Since 80% of the city was flooded, tens of thousands of people went to the Convention Center and Louisiana Superdome for shelter. But help arrived extremely slowly and soon conditions became unsanitary and endangered the people. People suffered from hunger, the heat, and the lack of medical attention. The city was in shreds and there was nowhere to go for most people as the majority of New Orleans was just above the poverty line before the hurricane
New Orleans, a flourishing city sitting on the Gulf coast. The city thrived with life. But, on the morning of August 29th,2005 everything changed. Hurricane Katrina made landfall on the gulf coast. It struck with winds up to 140 mph. Although the hurricane created substantial damage, the aftermath had fatal consequences. The levees that were supposed to withhold a Category 3 hurricane in turn failed and about 50 breaches were created. The 50 breaches were the result of failed construction, neglect of upkeep.The City of New Orleans local & federal legislation should supply the money in order to secure the well being of the city.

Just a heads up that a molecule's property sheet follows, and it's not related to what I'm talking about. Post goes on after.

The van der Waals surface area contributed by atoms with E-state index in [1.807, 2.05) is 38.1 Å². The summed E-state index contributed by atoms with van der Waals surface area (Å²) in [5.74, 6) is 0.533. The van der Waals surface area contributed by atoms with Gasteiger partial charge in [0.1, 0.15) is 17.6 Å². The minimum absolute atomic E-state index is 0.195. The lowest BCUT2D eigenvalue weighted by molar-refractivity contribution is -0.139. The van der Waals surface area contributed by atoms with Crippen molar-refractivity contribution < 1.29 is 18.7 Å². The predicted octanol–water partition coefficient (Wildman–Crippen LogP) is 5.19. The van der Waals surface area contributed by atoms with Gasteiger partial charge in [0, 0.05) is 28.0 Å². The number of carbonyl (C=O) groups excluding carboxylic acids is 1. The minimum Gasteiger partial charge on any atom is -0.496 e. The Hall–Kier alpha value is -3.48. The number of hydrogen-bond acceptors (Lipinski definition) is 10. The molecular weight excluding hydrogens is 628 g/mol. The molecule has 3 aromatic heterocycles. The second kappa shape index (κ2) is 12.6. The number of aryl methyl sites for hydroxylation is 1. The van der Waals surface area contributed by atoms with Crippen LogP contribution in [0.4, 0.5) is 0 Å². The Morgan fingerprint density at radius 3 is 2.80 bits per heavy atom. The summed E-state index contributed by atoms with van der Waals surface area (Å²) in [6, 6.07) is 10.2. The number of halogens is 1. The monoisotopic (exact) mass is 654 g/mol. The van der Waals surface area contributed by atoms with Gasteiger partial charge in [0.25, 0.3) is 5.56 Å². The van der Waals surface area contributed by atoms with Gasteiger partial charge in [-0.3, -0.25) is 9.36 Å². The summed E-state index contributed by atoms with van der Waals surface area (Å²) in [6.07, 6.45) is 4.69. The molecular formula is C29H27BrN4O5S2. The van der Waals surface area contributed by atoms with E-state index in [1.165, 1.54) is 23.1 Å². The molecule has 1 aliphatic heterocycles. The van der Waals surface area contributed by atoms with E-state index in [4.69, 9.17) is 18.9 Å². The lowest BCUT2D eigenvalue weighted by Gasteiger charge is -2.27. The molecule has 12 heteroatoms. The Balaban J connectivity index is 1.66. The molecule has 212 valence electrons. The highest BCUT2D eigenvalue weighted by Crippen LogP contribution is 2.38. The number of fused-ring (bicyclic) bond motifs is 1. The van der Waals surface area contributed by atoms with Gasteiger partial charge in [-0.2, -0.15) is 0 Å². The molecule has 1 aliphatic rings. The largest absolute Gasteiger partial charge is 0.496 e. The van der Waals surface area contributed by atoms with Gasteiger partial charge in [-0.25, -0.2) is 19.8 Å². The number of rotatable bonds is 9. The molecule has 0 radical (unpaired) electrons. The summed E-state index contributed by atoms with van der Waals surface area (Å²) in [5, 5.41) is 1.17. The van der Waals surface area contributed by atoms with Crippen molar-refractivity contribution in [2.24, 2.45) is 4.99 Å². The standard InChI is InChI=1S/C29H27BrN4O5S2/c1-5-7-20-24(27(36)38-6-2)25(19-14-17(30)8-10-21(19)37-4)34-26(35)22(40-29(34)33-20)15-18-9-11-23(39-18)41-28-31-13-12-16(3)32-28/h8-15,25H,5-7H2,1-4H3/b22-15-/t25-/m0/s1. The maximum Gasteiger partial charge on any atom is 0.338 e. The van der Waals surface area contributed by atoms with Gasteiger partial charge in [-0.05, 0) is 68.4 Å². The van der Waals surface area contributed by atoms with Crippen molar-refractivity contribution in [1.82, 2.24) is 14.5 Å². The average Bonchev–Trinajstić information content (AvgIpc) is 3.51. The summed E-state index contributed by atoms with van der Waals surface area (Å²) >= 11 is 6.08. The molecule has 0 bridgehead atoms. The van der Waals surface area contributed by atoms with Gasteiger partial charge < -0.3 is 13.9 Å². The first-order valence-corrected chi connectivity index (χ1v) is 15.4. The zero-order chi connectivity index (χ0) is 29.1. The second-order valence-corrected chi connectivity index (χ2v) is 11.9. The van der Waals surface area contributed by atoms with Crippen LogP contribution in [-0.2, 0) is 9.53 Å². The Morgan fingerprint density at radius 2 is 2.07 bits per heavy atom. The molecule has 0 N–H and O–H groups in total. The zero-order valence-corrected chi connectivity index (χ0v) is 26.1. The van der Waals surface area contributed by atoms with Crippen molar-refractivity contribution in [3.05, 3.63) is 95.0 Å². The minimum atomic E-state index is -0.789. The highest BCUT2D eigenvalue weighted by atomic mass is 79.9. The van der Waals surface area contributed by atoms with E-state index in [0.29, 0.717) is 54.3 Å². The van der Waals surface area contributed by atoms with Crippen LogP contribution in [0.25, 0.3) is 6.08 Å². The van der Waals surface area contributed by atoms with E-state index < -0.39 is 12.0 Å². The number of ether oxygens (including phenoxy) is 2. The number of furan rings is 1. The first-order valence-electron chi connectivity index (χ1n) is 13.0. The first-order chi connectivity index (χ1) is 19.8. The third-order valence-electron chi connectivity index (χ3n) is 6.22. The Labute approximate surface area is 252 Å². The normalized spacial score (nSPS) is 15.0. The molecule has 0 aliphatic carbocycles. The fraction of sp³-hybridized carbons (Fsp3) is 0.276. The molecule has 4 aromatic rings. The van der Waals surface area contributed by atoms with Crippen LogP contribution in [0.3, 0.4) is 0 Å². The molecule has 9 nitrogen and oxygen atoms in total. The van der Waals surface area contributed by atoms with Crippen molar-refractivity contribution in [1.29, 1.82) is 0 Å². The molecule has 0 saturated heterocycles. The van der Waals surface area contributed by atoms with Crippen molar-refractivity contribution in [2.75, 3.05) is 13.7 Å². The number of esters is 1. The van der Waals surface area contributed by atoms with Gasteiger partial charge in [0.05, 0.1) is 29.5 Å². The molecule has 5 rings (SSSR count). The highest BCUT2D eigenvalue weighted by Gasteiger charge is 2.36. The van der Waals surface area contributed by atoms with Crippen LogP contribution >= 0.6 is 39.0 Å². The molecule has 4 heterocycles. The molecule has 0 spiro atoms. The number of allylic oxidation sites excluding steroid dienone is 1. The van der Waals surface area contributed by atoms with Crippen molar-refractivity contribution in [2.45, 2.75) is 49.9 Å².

As I was awakened from a deep sleep, my aunt was yelling “get all your stuff we have to leave.” I didn’t fully understand what was going on by the way I was awakened. It was five o’clock in the morning when I heard my cousin on the other end of the phone saying “we have to leave New Orleans now, the hurricane is going to hit and we will not be safe here.” I never thought I would have to pack up and leave my home because of a natural disaster. As I gather the things that would fit in the small purple suitcase I was still in disbelief of what was going to take place. One by one we loaded up her red Pontiac and headed for the Texas border with my cousin following in the car behind us.
INTRODUCTION Catastrophes affect humanity all the time but two of the most memorable in history are Hurricane Katrina and Hurricane Harvey. Hurricanes are first seen from the satellite. This means that the hurricanes are spotted right away, it gets predicted where its going to impact first and how strong it can be when it hits the ground. These hurricanes are extremely dangerous because of its high-speed winds it comes with and the amount of rain produced by them, this makes it worst because they can last for days.